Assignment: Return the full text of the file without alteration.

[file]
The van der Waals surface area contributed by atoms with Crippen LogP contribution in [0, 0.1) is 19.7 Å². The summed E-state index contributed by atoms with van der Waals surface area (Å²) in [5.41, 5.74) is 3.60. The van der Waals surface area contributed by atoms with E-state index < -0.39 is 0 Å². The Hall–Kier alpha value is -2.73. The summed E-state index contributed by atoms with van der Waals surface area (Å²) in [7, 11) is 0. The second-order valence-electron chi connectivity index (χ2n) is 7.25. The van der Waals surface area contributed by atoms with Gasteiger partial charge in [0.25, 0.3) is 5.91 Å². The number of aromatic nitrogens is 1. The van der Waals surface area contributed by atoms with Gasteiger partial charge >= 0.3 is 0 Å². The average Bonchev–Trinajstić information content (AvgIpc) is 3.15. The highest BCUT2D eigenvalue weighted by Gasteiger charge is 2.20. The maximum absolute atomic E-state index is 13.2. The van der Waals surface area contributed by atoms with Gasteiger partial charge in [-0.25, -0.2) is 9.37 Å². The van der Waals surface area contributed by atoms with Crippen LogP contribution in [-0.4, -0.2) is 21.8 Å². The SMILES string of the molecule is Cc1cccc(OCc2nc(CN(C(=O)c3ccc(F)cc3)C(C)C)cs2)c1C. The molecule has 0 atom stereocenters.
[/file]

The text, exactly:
The van der Waals surface area contributed by atoms with Crippen LogP contribution in [0, 0.1) is 19.7 Å². The summed E-state index contributed by atoms with van der Waals surface area (Å²) in [5.41, 5.74) is 3.60. The van der Waals surface area contributed by atoms with E-state index < -0.39 is 0 Å². The Hall–Kier alpha value is -2.73. The summed E-state index contributed by atoms with van der Waals surface area (Å²) in [7, 11) is 0. The second-order valence-electron chi connectivity index (χ2n) is 7.25. The van der Waals surface area contributed by atoms with Gasteiger partial charge in [0.25, 0.3) is 5.91 Å². The number of aromatic nitrogens is 1. The van der Waals surface area contributed by atoms with Gasteiger partial charge >= 0.3 is 0 Å². The average Bonchev–Trinajstić information content (AvgIpc) is 3.15. The highest BCUT2D eigenvalue weighted by Gasteiger charge is 2.20. The maximum absolute atomic E-state index is 13.2. The van der Waals surface area contributed by atoms with Gasteiger partial charge in [-0.25, -0.2) is 9.37 Å². The van der Waals surface area contributed by atoms with Crippen LogP contribution in [-0.4, -0.2) is 21.8 Å². The SMILES string of the molecule is Cc1cccc(OCc2nc(CN(C(=O)c3ccc(F)cc3)C(C)C)cs2)c1C. The molecule has 0 atom stereocenters.